To me, it was no big deal. Just a fun way to document some of the things that have been going on in my life. A sort of virtual scrapbook to keep track of the important things, and maybe a chance for friends and family living across the country to be updated.

I never expected it to be anything more than that. Yet some of the feedback I have received has been overwhelming to say the least. I have had friends tell me that it inspires them to do things they wouldn't normally do. I have had friends tell me that it encourages them to take risks they wouldn't normally take. It has sparked some conversations that I will remember forever. This was even included in an email from an amazing friend:

Also, I wanted to mention your blog. I think the world would be a much better place if more people looked at life like an adventure and appreciate all the little things in life the way you do. I still remember one post you made about your doubts with creating a blog because no one would read it or be interested in it. But trust me, your blog is worth reading. I admit, I have gone back and read some of your old posts, and they are just the boost I need to stop being lazy, grab life by the horns and make things happen. Like your running stuff…I started running like 2 years ago to get into shape and I sucked at first, but I’ve been trying to get better because I actually enjoy the “not being able to breathe, my legs are burning, and I have so many cramps I can’t keep going” feeling…haha, it somehow always feels worth it in the end. I got so inspired by reading your blogs about your struggles and up and downs with running that I have been training all summer so far…and my roommate said she would sign me up for my first 5K once school starts!!! I’m nervous because I know my time will not be good because running just isn’t for me…but I’m working to get better, and well, I have to start somewhere…so I’m looking forward to it :) So keep updating your blog because I will keep reading it!! :)

I have been floored by some of the responses I have gotten.

Several times, I have questioned why I should even bother... but those responses are why.

Let's take a look back over what the past year has included:

-I saw a couple of the best concerts in my life
-I was in my first wedding
-I ran my first 5K. And 10K. I ran. A lot.
-I went to Disney. A lot.
-I moved to Colorado.
-I lost 50 pounds
-And so many other unforgettable experiences

And for the few people I inspired, there were countless more that inspired me. Thank you.

Thanks for sharing my journey with me :)


Sunday, November 13, 2011

The Human Experience



Last night, I watched one of the most powerful movies I have ever seen.

The Human Experience is an incredible film following two brothers and some friends in search of finding meaning in their lives through having different experiences and perspectives. One of their main premises is that you are unable to understand someone's situation until you take the time to understand. To live it. To be it.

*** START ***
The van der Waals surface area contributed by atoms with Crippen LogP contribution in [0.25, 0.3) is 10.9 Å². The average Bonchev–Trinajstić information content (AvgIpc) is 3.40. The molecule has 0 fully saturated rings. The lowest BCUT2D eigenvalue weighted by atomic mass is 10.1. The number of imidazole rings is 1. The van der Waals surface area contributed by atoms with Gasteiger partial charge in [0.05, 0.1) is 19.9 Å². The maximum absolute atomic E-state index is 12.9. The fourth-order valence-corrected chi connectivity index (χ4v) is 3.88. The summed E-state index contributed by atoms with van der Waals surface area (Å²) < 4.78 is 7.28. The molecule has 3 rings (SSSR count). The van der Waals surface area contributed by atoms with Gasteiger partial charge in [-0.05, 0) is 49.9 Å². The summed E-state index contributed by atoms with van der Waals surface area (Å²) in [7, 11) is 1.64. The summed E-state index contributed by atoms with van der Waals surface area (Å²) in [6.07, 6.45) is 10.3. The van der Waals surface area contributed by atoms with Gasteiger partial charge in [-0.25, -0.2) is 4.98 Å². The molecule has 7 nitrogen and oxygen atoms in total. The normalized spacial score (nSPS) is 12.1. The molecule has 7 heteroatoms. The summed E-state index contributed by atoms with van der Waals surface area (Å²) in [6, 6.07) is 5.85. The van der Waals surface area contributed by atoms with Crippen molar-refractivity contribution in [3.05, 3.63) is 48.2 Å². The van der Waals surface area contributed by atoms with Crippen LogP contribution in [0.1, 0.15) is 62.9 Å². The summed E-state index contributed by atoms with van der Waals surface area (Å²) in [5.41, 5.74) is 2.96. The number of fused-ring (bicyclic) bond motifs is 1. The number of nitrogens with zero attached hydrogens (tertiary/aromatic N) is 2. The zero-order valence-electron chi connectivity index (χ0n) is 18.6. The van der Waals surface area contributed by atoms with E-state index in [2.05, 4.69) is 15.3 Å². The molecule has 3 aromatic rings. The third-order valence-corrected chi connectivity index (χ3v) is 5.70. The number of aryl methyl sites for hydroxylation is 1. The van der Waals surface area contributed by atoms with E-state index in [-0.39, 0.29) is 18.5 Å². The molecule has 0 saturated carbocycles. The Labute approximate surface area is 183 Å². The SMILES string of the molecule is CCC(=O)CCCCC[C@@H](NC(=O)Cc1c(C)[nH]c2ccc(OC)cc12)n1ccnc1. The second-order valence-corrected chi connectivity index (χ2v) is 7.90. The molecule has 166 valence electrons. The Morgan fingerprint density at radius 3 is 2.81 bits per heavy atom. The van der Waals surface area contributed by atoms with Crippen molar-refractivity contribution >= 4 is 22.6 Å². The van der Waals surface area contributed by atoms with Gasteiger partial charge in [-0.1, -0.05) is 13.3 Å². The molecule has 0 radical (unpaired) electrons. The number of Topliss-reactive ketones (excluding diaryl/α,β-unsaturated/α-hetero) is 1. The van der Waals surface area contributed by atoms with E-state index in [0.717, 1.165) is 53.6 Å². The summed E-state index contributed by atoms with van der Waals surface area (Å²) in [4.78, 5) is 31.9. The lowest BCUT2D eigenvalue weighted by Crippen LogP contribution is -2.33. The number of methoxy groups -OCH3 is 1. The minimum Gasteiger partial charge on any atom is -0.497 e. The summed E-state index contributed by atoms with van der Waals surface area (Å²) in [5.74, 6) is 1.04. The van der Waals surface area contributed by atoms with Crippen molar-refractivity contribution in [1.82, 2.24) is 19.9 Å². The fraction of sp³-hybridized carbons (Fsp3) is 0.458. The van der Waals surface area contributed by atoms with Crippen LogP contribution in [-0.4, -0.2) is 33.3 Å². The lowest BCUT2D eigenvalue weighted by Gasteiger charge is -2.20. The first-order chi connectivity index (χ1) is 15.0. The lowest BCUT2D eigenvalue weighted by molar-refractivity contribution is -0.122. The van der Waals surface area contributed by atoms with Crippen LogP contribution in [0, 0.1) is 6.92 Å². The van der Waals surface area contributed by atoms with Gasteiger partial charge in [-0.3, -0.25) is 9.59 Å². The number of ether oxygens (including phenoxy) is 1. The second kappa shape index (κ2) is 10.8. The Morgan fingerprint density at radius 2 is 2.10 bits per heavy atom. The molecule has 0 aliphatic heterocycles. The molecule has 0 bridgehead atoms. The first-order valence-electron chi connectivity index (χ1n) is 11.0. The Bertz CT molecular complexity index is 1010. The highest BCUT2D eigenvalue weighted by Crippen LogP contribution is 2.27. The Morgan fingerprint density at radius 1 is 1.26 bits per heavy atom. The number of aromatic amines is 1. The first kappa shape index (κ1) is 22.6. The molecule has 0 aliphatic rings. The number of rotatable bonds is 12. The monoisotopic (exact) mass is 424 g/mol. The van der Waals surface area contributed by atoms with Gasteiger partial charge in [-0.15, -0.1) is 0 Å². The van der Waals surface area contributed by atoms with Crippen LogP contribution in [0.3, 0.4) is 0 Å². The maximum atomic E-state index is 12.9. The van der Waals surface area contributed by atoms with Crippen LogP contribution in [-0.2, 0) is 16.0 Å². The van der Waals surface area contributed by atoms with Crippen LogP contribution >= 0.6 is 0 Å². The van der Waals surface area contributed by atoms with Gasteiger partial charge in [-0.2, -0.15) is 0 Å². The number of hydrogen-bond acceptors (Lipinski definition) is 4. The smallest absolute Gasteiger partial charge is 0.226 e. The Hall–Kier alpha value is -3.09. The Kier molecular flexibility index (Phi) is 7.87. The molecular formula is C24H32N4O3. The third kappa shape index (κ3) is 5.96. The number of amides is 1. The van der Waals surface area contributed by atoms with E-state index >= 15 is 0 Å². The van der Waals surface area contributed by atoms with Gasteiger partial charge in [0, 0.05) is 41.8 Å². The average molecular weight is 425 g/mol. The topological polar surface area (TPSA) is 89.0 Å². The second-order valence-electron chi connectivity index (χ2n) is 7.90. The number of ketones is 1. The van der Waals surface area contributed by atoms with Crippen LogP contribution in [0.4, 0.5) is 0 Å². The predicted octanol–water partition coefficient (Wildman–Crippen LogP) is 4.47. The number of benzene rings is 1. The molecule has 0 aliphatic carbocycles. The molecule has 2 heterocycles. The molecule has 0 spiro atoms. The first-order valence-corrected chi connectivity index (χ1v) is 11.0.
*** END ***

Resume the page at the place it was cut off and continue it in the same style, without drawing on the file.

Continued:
A film asking the ever challenging question: What does it mean to be human?

Their experiences take them to different parts of the world: NYC, Peru, and Ghana, and they encounter people from so many different walks of life. Many of their experiences involve interactions with survivors - homeless, abandoned children, lepers - many of whom simply try to make it from each day of the next. What do they have to live for? What is their purpose? What makes them wake up in the morning?


One of the biggest things I took away from the stories shared in the film is how special life is. Having suffered from depression, there were several times in my life where I was unable to see this, and I still find myself searching for my own purpose. Through these stories, you are reminded of a more primitive purpose that many of us forget - that every day and every life is special, and as long as there is life, there is a life worth living. So many of the people featured have nothing - no home, no families, many with diseases or deformities, and have been all but thrust out of society - yet they believe that every day they wake up, they have a purpose.

So many times, we get so caught up in ourselves that we lose sight of each other. We get so bogged down in the day-to-day and the here-and-now that we forget the bigger picture. No life is more valuable than anyone else's. There is no better or worse, only different. We are all connected in some way. We all a story to tell. Once we remember that, the question then becomes

do you take the time to listen?


video
Trailer for The Human Experience
Go watch the movie now.

Sunday, November 6, 2011

Golden Gallop


10K Number 2 - Golden Gallop.

The day I realized that running in Colorado is completely ridiculous.

This race was tough. Like... super tough! To the point where all the real runners finished and were commenting about how difficult the course was. It wasn't just me.

Validating.

Here's what made it tough: